Blog 5

The Ethical Issues of a Sharing Economy

The Sharing Economy is an interesting concept. I think that we all have been participating in a sharing economy for a long time, and we continue to every day. Most of the sharing that we do on a day to day basis is with people we have personal relationships with. I lend my baking pans to my friends and I borrow dresses from other friends. We do this so that we do not have to buy and store our own. In a community such as Bucknell, it is easy to partake in these transactions because it is easy to get to one another. I can walk from my dorm to any other dorm on campus in order to borrow whatever I need to use.

The more formal Sharing Economy has gotten started because of the availability of technology. It is now easy to post what you want to share online, and find someone who wants to borrow it, often paying a sum of money. These transactions are often made between strangers, taking out the personal aspect of sharing. I also think that this process has undermined a very important part of sharing, and that is the reason for sharing. Since I was little, my parents have always taught me that I should share because it is the right thing to do. I should share with people who do not have the same things that I do. In the Sharing Economy, sharing has become a way to make money.

There is an ethical problem to the Sharing Economy. Some people use the resources in the Sharing Economy because they cannot afford to buy their own products. The Sharing Economy takes advantage of these people by charging them for one time use of products. It is related to the issues of interest bearing loans that we discussed in the Kiva case. These markets take advantage of people who cannot afford what we have by making them pay to use our resources, whether they are sharing products or money.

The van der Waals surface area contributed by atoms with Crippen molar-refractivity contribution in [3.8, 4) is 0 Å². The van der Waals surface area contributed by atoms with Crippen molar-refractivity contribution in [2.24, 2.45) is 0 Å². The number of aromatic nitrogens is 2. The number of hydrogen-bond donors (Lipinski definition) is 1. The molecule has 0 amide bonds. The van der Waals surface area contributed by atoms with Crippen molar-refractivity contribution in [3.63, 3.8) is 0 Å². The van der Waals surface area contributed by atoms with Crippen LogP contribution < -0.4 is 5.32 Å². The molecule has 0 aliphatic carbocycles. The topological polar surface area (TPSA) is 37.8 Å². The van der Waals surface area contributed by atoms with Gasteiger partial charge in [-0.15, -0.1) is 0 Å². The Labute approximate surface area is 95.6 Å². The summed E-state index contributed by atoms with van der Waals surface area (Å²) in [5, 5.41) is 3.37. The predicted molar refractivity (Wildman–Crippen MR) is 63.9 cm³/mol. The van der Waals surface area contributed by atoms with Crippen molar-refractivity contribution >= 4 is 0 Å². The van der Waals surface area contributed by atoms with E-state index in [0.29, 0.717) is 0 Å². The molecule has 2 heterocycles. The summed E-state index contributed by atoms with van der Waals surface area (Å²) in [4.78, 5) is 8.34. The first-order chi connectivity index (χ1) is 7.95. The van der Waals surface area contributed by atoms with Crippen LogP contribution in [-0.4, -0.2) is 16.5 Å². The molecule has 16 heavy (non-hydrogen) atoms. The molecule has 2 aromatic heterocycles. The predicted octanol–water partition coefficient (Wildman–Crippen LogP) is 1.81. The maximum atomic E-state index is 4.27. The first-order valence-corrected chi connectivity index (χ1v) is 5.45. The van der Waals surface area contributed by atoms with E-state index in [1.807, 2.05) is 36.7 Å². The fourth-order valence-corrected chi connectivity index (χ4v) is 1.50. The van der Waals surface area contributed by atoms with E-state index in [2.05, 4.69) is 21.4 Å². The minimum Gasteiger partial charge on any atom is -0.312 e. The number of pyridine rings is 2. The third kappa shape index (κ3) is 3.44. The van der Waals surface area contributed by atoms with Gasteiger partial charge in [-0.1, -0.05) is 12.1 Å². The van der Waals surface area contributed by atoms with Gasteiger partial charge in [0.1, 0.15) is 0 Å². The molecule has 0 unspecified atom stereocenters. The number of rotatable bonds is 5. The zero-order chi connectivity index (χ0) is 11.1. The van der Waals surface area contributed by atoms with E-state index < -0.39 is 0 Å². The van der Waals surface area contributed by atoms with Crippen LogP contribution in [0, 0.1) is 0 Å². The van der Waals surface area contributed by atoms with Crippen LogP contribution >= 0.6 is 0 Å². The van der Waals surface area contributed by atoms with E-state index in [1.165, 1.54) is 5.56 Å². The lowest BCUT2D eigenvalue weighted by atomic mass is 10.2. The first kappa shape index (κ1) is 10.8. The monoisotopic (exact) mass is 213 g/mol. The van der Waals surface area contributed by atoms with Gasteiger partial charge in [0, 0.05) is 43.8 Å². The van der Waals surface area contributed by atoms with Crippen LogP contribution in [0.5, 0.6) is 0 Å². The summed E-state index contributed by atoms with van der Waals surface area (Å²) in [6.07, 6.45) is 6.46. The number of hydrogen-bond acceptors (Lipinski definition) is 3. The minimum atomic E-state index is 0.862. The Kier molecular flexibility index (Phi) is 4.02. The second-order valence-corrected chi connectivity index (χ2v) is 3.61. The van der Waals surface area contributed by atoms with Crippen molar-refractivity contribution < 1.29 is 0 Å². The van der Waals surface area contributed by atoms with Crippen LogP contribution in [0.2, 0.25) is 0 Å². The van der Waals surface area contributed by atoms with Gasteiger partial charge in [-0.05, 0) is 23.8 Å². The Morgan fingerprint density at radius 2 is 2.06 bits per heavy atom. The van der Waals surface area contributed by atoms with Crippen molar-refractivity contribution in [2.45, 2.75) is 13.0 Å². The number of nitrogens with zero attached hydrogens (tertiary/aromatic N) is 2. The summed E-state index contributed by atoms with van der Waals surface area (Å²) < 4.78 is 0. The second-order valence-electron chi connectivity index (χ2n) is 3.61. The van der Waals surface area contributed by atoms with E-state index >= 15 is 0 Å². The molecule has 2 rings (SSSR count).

Yes, I think there are good things that come out of the Sharing Economy. It can reduce waste and make use of idling goods, but I think for it to be a true Sharing Economy, the actors in the system need to be less selfish.

4 thoughts on “The Ethical Issues of a Sharing Economy

  1. The formal Sharing Economy has developed due to technology and allowing us to share with strangers over the internet. It has brought many benefits. However, I don’t think that it causes an ethical problem. The sharing provides access to resources that other may have never had access to in the past. There is no pressure to utilize the sharing economy and even though one charges a fee, the consumer is aware of this ahead of time.

  2. I don’t think this has caused an ethical problem because less wealthy individuals are being taken advantage of. I actually think this is an advantage for them, yes they are being charged for a one time use, but a one-time charge only a handful of times is much cheaper than purchasing your own car.

    It does leave a rotten feeling in your stomach because its another business practice designed to take money from individuals with a low-budget. But our society revolves around wealth and possession, and as long as that is the case we will charge people for goods and services. I don’t see a system where people can rent for free anytime in the near future.

  3. I can see where you are coming from when you say that the businesses using the concept of the sharing economy could be acting unethically by taking advantage of low-income individuals, but I agree with Andrew that this option is much better than having to purchase items on their own. I think that these people are probably grateful for these sharing businesses and most likely don’t feel taken advantage of.

  4. Is sharing with your friends the same sharing as sharing with the needy?

    Your parents taught you that the latter was a good unto itself. A self-evident end. I presume because of an ethos of caring for all people or a Christian ethic of universal love for people.

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